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Enhancing Treatment Decision-Making: Helping Underserved Populations Understand Risk Communications Related to Predictive Biomarkers
PI: Theresa Gillespie, PhD
Advances in knowledge of and emerging technologies related to genomics and biomarkers in breast cancer have the potential to affect existing standards and quality of care and important outcomes such as progression, mortality, survival, and quality of life. The use of gene expression biomarkers as prognostic and therapeutic indicators may serve as a key component of decision-making (DM) in cancer. One such technological application is the 21-gene assay used to predict distant disease recurrence in lymph node-negative (LN-), estrogen-receptor positive (ER+) breast cancer (Oncotype DX™, Genomic Health, Redwood, CA). Clinical trials have demonstrated that about 85% of women with LN-, ER+ early stage breast cancer (ESBC) may be overtreated if given cytotoxic chemotherapy in addition to hormonal therapy after definitive surgery (Paik 2004). Due to the significant morbidity and costs associated with systemic chemotherapy, efforts have been made to better define risk of recurrence. The Oncotype DX™ assay assigns a Recurrence Score (RS) to indicate low, intermediate, or high risk of disease recurrence and has now become standard of care in ESBC (Oratz et al 2007). Ongoing studies of gene expression profiling have shown the likely expansion of the Oncotype DX™ assay to other tumor stages, or development of similar assays for other clinical scenarios. Thus, the implications of the use of a predictive assay to aid DM for ESBC patients are profound. However, previously-published research has shown the difficulty inherent in patient understanding of risk calculations generated by new technologies (Grimes 1999; Fuller 2001), particularly for patients with low literacy overall and low health literacy in particular(Guerra 2005). Risk communication is an essential aspect of patient DM, since most cancer screening and treatment options are associated with some risk:benefit ratio and varying degrees of uncertainty (Gattallari 2002). Understanding risks and their quantitative expression as probabilities (termed “numeracy”) is considered key to informed DM in situations where such risks are pivotal in deciding between different screening or treatment options, such as in breast cancer. This study will investigate patients’ understanding of numeracy as represented by risks of diagnosis or recurrence as predicted by genomic biomarkers. These findings will be applied to pilot test an intervention to improve patient understanding of risk communications in associated with predictive biomarkers in breast cancer.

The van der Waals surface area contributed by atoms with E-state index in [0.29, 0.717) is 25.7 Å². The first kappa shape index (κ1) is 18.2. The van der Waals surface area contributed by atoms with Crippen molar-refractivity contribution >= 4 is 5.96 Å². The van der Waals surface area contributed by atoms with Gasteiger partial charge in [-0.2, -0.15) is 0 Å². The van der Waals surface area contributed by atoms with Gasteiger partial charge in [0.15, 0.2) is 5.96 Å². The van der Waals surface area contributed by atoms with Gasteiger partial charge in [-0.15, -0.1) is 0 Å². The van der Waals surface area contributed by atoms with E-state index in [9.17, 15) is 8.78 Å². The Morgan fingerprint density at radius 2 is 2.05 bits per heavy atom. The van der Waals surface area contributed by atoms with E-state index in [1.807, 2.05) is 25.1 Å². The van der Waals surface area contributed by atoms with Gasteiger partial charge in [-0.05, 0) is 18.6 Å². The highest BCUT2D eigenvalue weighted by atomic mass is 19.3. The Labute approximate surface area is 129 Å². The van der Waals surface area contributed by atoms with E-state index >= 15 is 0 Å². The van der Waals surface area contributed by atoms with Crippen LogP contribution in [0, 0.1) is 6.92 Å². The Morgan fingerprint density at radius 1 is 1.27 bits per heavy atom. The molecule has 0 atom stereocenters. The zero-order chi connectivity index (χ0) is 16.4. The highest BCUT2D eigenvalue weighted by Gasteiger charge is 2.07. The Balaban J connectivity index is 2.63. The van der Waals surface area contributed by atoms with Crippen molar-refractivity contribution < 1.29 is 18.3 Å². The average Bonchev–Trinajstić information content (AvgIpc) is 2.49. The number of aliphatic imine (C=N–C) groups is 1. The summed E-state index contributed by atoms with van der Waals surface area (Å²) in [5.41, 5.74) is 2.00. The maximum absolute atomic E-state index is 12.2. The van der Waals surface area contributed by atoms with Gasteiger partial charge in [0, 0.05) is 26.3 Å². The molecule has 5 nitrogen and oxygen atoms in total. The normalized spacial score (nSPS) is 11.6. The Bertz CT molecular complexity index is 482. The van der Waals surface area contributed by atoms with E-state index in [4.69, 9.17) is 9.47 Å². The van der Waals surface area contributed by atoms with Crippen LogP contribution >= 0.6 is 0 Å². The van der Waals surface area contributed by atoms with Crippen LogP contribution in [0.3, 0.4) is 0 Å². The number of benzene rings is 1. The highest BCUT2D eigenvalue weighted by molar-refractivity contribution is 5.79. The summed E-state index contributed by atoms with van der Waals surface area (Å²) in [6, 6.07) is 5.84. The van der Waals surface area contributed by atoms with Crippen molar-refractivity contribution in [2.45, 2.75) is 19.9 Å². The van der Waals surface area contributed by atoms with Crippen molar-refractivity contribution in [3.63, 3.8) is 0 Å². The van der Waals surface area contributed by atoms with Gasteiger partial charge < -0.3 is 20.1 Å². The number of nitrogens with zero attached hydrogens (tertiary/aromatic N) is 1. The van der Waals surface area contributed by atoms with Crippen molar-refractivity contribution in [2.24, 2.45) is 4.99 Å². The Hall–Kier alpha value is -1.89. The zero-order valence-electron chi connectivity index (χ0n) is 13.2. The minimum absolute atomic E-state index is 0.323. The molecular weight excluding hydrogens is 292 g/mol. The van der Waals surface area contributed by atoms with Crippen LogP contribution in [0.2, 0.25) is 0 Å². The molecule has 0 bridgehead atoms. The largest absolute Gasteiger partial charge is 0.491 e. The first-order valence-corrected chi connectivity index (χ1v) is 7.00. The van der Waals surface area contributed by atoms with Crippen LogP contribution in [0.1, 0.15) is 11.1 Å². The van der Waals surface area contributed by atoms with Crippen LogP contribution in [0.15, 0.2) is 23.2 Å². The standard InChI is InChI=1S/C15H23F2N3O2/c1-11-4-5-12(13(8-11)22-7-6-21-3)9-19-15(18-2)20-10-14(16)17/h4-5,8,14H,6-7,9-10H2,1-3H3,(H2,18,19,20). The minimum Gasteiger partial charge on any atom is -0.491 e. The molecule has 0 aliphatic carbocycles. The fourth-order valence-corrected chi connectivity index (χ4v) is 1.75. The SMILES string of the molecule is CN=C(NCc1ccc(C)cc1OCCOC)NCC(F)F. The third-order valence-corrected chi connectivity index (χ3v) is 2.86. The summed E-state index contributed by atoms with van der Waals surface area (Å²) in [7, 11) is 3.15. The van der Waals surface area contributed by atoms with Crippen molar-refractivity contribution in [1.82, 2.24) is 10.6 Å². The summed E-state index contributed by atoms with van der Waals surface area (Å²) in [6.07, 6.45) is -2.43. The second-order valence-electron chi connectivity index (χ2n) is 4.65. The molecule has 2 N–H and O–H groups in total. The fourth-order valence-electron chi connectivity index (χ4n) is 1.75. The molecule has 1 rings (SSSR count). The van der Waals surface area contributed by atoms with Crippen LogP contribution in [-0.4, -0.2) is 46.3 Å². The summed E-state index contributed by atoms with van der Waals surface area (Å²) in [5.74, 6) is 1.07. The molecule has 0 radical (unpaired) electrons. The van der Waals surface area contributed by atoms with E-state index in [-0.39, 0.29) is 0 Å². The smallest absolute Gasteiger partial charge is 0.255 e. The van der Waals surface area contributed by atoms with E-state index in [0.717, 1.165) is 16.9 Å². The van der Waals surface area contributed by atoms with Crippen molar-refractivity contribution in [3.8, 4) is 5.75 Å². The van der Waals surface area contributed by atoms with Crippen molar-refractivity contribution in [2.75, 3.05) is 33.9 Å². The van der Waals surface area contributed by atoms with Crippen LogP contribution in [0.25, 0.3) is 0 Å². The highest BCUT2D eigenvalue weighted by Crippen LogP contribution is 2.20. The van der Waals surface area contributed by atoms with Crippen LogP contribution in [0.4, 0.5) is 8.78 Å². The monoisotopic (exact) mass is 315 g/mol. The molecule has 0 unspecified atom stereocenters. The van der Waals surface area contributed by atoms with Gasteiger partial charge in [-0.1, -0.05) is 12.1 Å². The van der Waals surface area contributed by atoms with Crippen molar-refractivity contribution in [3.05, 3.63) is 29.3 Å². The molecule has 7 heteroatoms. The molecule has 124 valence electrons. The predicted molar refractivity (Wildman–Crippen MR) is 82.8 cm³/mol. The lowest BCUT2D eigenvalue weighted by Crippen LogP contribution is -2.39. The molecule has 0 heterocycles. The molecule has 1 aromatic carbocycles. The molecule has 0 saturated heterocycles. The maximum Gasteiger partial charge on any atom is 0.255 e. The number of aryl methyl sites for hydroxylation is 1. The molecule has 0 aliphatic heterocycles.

Treatment decision-making (DM) is a critical health management task faced by cancer survivors at time of initial diagnosis, relapse or recurrence; for palliative care; and as related to symptom management. Much of cancer decision-making is dependent on understanding risks, including risks of adverse events, risks of recurrence of disease, or risk of death, based on what options for care may be chosen. This exploratory proposal will evaluate comprehension of risk communications related to biomarkers in breast cancer by 170 patients seen for screening or breast cancer care in the Avon Foundation Comprehensive Breast Center (AFCBC) at the Grady Cancer Center of Excellence. This study will provide initial feasibility and acceptability testing of an intervention designed to enhance comprehension of treatment options and thus facilitate informed treatment DM.